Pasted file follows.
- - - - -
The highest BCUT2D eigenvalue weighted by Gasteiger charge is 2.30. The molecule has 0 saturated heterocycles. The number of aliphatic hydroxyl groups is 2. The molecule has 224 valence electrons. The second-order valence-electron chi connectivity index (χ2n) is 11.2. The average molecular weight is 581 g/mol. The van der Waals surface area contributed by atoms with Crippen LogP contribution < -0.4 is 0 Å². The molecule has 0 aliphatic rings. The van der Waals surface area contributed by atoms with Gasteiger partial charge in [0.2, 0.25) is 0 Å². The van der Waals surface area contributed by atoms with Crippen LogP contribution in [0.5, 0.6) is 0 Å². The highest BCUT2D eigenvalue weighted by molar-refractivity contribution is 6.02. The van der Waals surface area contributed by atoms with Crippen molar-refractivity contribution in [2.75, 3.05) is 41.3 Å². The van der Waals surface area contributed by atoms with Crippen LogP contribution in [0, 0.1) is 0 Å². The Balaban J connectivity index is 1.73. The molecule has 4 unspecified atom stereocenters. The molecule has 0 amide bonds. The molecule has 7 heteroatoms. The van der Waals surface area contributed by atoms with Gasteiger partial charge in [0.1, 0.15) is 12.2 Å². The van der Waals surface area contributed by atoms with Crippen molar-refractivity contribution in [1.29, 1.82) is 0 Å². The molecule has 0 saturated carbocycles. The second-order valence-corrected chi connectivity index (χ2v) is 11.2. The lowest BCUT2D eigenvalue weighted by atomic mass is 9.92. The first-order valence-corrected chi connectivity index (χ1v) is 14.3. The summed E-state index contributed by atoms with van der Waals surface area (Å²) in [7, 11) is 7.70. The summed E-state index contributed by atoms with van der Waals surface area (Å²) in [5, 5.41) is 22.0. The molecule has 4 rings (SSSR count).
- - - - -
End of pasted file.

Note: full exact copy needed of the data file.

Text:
The highest BCUT2D eigenvalue weighted by Gasteiger charge is 2.30. The molecule has 0 saturated heterocycles. The number of aliphatic hydroxyl groups is 2. The molecule has 224 valence electrons. The second-order valence-electron chi connectivity index (χ2n) is 11.2. The average molecular weight is 581 g/mol. The van der Waals surface area contributed by atoms with Crippen LogP contribution < -0.4 is 0 Å². The molecule has 0 aliphatic rings. The van der Waals surface area contributed by atoms with Gasteiger partial charge in [0.2, 0.25) is 0 Å². The van der Waals surface area contributed by atoms with Crippen LogP contribution in [0.5, 0.6) is 0 Å². The highest BCUT2D eigenvalue weighted by molar-refractivity contribution is 6.02. The van der Waals surface area contributed by atoms with Crippen molar-refractivity contribution in [2.75, 3.05) is 41.3 Å². The van der Waals surface area contributed by atoms with Crippen LogP contribution in [0, 0.1) is 0 Å². The Balaban J connectivity index is 1.73. The molecule has 4 unspecified atom stereocenters. The molecule has 0 amide bonds. The molecule has 7 heteroatoms. The van der Waals surface area contributed by atoms with Gasteiger partial charge in [0.1, 0.15) is 12.2 Å². The van der Waals surface area contributed by atoms with Crippen molar-refractivity contribution in [1.29, 1.82) is 0 Å². The molecule has 0 saturated carbocycles. The second-order valence-corrected chi connectivity index (χ2v) is 11.2. The lowest BCUT2D eigenvalue weighted by atomic mass is 9.92. The first-order valence-corrected chi connectivity index (χ1v) is 14.3. The summed E-state index contributed by atoms with van der Waals surface area (Å²) in [7, 11) is 7.70. The summed E-state index contributed by atoms with van der Waals surface area (Å²) in [5, 5.41) is 22.0. The molecule has 4 rings (SSSR count).